Northampton— A Cherokee man told a downtown crowd of around 200 that the best way to support Native Americans in their fight against a crude oil pipeline in North Dakota is to “take direction and listen” and get behind the effort being led by the Standing Rock Sioux.
“They are worn down,” said Jon Hill. “And as indigenous people one of the things we do to show love is to not wear people out. We give each other food, rest, nourishment and encouragement.”
Hill said he has friends and relatives on the front lines of the Sacred Stone and Warrior camps resisting the Dakota Access pipeline. He said ancestral behavior from throughout history is being re-enacted, with a “militarized minority” pushing native people out of the way.
Thousands of Native Americans and their allies have formed a “spirit camp” near the confluence of the Missouri and Cannonball rivers in the Northern Great Plains. Two weeks ago, a group on horses and foot blocked pipeline construction by surrounding heavy equipment, forcing workers to walk away from the job.
Monday’s speakout in Western Massachusetts came two days after a violent incident on private land in North Dakota. Tribal leaders say six people were bitten by guard dogs handled by pipeline security forces, including a young child, and at least 30 pepper sprayed. Hill said it happened after construction workers “bulldozed sacred sites.”
The 1,168-mile, $3.8 billion pipeline would transport crude oil from the Bakken area to a pipeline hub in Illinois. The line would cross the Missouri River just upstream of the Standing Rock reservation. A major point of contention has to do with water quality.
A federal lawsuit, which pits the Sioux against the Army Corps, maintains that construction would destroy an area of great cultural, religious and spiritual significance to the tribe. It further asserts that pipeline spills and leaks are “routine,” and that a spill into the river, which serves as a tribal drinking water supply, would be disastrous.
The suit claims the Corps violated the Clean Water Act, National Environmental Policy Act and National Historic Preservation Act in approving the pipeline. The case is due to be heard in Washington, D.C.
The Northampton speakout was co-sponsored by First Churches Peace and Justice Committee, Western Mass Code Pink, Green-Rainbow Party of Massachusetts, North American Indian Center of Boston, and activists Em Jollie, Jon Hill, and Rafael Rodriguez Cruz.
Jollie introduced speakers, passed out flyers and read a poem. “We imagine a shining lake between the heart and the sun; we imagine tables of food for everyone.” She asked those of Native American ancestry to raise their hands, and more than a dozen people did so.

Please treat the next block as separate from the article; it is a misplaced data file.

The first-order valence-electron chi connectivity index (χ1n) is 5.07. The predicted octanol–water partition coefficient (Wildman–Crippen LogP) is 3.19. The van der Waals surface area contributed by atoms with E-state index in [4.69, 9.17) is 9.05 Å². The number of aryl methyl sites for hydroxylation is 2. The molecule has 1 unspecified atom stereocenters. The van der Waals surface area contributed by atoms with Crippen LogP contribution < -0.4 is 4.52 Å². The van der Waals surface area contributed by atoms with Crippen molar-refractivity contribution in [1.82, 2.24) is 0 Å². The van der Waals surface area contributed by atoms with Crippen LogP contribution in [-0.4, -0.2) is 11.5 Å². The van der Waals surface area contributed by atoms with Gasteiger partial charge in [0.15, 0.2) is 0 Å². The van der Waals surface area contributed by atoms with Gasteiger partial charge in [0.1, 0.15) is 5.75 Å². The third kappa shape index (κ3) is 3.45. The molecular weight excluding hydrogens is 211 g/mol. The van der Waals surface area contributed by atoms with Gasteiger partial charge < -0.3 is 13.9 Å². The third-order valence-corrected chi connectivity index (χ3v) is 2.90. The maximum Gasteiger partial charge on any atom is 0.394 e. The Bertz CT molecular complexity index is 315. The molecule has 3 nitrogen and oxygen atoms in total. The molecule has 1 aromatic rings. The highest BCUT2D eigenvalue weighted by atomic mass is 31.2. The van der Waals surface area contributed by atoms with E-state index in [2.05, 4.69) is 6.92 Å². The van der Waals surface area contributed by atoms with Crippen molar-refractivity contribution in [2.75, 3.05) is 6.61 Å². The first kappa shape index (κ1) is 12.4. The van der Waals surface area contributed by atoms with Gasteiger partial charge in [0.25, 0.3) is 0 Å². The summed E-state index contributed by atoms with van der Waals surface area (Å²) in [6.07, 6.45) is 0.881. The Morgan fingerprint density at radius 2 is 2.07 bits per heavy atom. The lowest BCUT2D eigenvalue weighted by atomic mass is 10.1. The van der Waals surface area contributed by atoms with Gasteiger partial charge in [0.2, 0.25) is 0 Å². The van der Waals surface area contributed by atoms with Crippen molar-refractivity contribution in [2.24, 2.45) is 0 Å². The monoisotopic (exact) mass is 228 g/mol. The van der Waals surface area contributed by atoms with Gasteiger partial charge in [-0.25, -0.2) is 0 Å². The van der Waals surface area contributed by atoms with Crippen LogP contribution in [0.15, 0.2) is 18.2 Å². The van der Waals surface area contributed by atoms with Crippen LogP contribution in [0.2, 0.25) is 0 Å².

Justin Beatty, lead singer with the powwow drum group Urban Thunder, led several songs. He explained the drumming, saying “it is the heartbeat which ties us all together.”
Hill said the pipeline plan violates the 1868 Fort Laramie Treaty, and executive orders around environmental justice and sacred sites. He asked those present to call the White House to insist the project’s permit be rescinded. He encouraged donations to the tribe’s tech support fund.
Lawyers with the group EarthJustice claim the Corps relied upon a flawed environmental assessment by pipeline developers Dakota Access LLC to grant its approval. The Army Corps has jurisdiction over domestic crude oil pipelines that cross major waterways.
A spokesman for Energy Transfer Partners, the pipeline developers, has said it is operating “in accordance with applicable laws, and the local, state and federal permits and approvals we have received.”
Energy Transfer describes Dakota Access as a safe energy project that would benefit the national economy. The pipeline will employ “new advanced technology” and “reduce the current use of rail and truck transportation to move Bakken crude oil to major U.S. markets,” according to the project website. The line will decrease crude oil imports, create thousands of jobs, and pay millions in property taxes, the company says.
The Standing Rock reservation is one of the poorest communities in the nation, according to 2010 census data. In July, tribal members ran a 2,000-mile relay to deliver a petition calling upon federal officials to halt construction.
The Standing Rock tribe on Sunday filed for an emergency injunction to stop construction, pending the outcome of the federal lawsuit. A judge had previously promised to rule on such an injunction by September 9.
By Mary Serreze | Special to The Republican
on September 05, 2016 at 8:40 PM, updated September 05, 2016 at 9:08 PM